History of Truckee ice harvesting industry
When Reno native Tom Macaulay talks about the ice harvests of the late 1800s, it almost sounds as though he lived through the times himself.
In fact, it was his grandfather, Thomas McAulay Sr., who was one of the pioneers of Truckee’s ice industry.
Before mechanization brought cheap and readily available ice to California in the early 20th century, ice was harvested along lakes and rivers in colder climates. Truckee’s cold mountain air and nearby waters provided an ideal setting for ice companies to thrive.
At Boca, the ruins of a more prosperous time are visible from the road. If you look closely, you can see the old foundation of Ice House No. 5 nestled between the river and the railroad tracks.
America’s first ice harvest took place in Boston in 1806. The ice created there was shipped all over the world, including exotic ports like China and Australia.
The industry didn’t move westward to Truckee until 1868 when Truckee Ice and Boca Ice began operations.
Some ice harvesting methods may seem a bit primitive, but it was a cheap and effective system.
An ice pond was created by damming up a stream and flooding the upstream canyon. Once frozen, the pond was “marked off” with lines scribed into the surface by handsaw. The field was cut again with a horse-drawn marker until a checkerboard of blocks remained.
From the banks, crewmen cut out rafts, 2 blocks by 6 blocks, to access the field. The harvesters then used “pike” poles to drag the floating blocks to a conveyer belt called an elevator, where it was cut into smaller blocks to be shipped by train or stored in ice houses. Typically, an ice block was 22 inches square.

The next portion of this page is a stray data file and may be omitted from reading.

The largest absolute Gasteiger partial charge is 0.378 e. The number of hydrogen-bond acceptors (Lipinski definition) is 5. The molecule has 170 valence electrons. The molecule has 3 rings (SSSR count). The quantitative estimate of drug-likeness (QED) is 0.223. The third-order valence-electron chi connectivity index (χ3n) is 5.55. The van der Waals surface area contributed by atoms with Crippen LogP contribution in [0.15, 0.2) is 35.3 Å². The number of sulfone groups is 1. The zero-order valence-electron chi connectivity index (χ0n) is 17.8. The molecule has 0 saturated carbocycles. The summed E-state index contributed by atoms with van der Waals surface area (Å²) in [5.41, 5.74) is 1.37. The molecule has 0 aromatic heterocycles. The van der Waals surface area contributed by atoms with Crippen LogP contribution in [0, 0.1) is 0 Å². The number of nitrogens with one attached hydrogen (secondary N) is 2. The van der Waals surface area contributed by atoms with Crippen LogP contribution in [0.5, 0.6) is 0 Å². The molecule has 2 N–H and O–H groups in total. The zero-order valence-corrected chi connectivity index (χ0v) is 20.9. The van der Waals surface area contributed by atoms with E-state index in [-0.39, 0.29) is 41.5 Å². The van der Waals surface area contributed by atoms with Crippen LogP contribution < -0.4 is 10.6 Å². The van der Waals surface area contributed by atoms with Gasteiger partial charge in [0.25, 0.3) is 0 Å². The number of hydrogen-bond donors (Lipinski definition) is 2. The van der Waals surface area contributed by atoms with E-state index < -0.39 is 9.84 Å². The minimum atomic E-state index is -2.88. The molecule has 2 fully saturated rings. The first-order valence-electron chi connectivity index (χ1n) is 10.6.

Amazingly, ice could be stored for up to three years in an ice house despite the lack of mechanical refrigeration. Inside the warehouse, double outside walls were insulated by sawdust, which was also piled two feet high on the blocks.
According to recent articles by Macaulay, in the late 19th century, ice was a luxury for only the wealthiest, and was used mainly in upscale San Francisco hotels and bars. Very little was used locally.
It was also used in nearby Nevada mines, where temperatures could soar over 125 degrees on the rocks and 170 in the water. After 15 minutes of work, miners would be allowed ice water. As much as 95 pounds of ice were allocated for each miner every day.
In 1872, Virginia City’s Consolidated Mine used more than 1,000 tons of ice.
The local ice was also used to keep fruit cool in rail cars known as the Pacific Fruit Express. The express carried fruit from California to the East Coast.
Macaulay, a retired civil engineer, recalls seeing their yellow railcars as a child, but by then the days of ice cooling had been replaced by mechanical refrigeration in the rail cars.
He became interested in ice harvests while trying to research his family history.
“I couldn’t find much,” recalled Macaulay of what set in motion a lifelong passion for historical information. The family connection to ice harvesting made him seek out stories and photographs from the days of the harvests.
Most of the men who worked the Boca ice harvests were lumberjacks in the summer. With harvesting seasons as short as one week and rarely longer than a month, the work was short-term.